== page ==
MANILA, Philippines?(UPDATE) With the fate of the bill imposing higher taxes on alcohol and cigarettes still up in the air, the House of Representatives has put forward alternative measures to help the government generate the needed revenues to pump prime the economy.
Emerging from a meeting with several House members Wednesday, Finance Secretary Margarito Teves said they welcomed the initiative, but said he hopes the chamber would still pass the sin tax bill.
The alternative measures include the proposed 5-centavo fee on each text messages and calls a fixed tax on oil.
Quezon Representative Danilo Suarez is the author of the fee on text messages and calls, while Pangasinan Rep. Mark Cojuangco is behind the fixed tax on oil.
Suarez earlier said the 5-centavo fee could generate at least P70 billion a year in revenues, which the government could use to computerize public elementary and high schools.
?We were proposing three measures but a lot of our members from Congress are at least considering other alternatives, we welcome a number of these alternatives so I think we have to give them credit for making that creative judgment or contributions to add to our revenues,? Teves said in an interview.
Teves led officials from the Bangko Sentral ng Pilipinas, Department of Budget and Management and the National Economic Development Authority in meeting the congressmen to give them an economic briefing and get update on priority measures expected to boost revenues.
The Department of Finance earlier sought Congress for the passage of three tax bills expected to bring in an additional P35 billion in revenues a year.
These include the rationalization of fiscal incentives, the implementation of a simplified net income tax system (Snits), and the sin taxes.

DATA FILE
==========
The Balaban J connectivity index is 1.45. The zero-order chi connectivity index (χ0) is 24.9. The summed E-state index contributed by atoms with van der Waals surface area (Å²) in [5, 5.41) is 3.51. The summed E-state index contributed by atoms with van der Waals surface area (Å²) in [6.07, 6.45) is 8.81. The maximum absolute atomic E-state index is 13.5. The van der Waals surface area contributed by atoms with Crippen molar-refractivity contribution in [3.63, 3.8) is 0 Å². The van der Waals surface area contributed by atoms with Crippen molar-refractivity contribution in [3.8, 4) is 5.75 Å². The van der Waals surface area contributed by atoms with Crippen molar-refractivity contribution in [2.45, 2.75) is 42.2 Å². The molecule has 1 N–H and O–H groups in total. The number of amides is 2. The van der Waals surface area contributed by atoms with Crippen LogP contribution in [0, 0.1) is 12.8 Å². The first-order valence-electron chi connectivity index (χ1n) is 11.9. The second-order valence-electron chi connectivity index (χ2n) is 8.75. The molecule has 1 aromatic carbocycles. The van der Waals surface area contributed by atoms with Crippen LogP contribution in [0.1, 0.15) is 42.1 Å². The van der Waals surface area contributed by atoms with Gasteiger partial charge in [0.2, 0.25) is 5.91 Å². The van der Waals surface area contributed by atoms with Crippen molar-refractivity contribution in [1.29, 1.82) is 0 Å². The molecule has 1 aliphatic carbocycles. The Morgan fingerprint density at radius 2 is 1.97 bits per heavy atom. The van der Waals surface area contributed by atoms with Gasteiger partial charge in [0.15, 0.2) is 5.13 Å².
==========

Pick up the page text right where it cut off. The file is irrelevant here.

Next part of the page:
The first two bills have been passed in the House but have not moved in the Senate.
The sin tax bill, expected to generate P20 billion a year, remains pending at the committee level.
Representative Exequiel Javier, chairman of the ways and means committee, assured the economic managers that the sin tax has not been shelved.
?Please disabuse your mind that we have shelved sin taxes,? Javier said during the meeting.
He said the bill has not passed the committee level because of the proposal for an adoption of a single rate by 2010.
?Finance is proposing one rate for everybody but you know sin products have a range of prices, from the lowest-priced to the highest-priced, and then you tax them with same rate ? We have to have a compromise that is acceptable to everybody, otherwise some of these low-priced will fold up then you?ll have unemployment,? Javier said.
Teves said the DoF was willing to sit down with the congressmen to discuss the compromise version of the bill.
"We do need the help of Congress," Teves told reporters after the meeting with senior members of the lower house of Congress.
Teves said the government promised to help lawmakers look for alternatives to the sin taxes, as long as extra revenues were generated to cover the growing budget deficit.
"Our actual deficit for the first quarter has exceeded the programmed deficit by over 9 billion pesos," he said. "There was no commitment, but they said they will try something."
The finance department wanted Congress to set a uniform but higher tax on products such as tobacco and beer this year.
But legislators were unlikely to approve any new tax measures this year with an election are so close, said Suarez, author of a bill increasing cigarette and liquor taxes.
"I have my doubts it will be passed because of the strong lobby against the measure...I am not getting the proper support from the committee," he said last week.
Voters in the mainly Roman Catholic nation of nearly 100 million will elect a president, vice president, 12 senators, 250 congressmen and 17,000 local officials in May 2010.
The government expects its 2009 budget deficit to balloon to P199.2 billion, the highest since 2003, after Manila raised its spending to stimulate the economy amid the global downturn.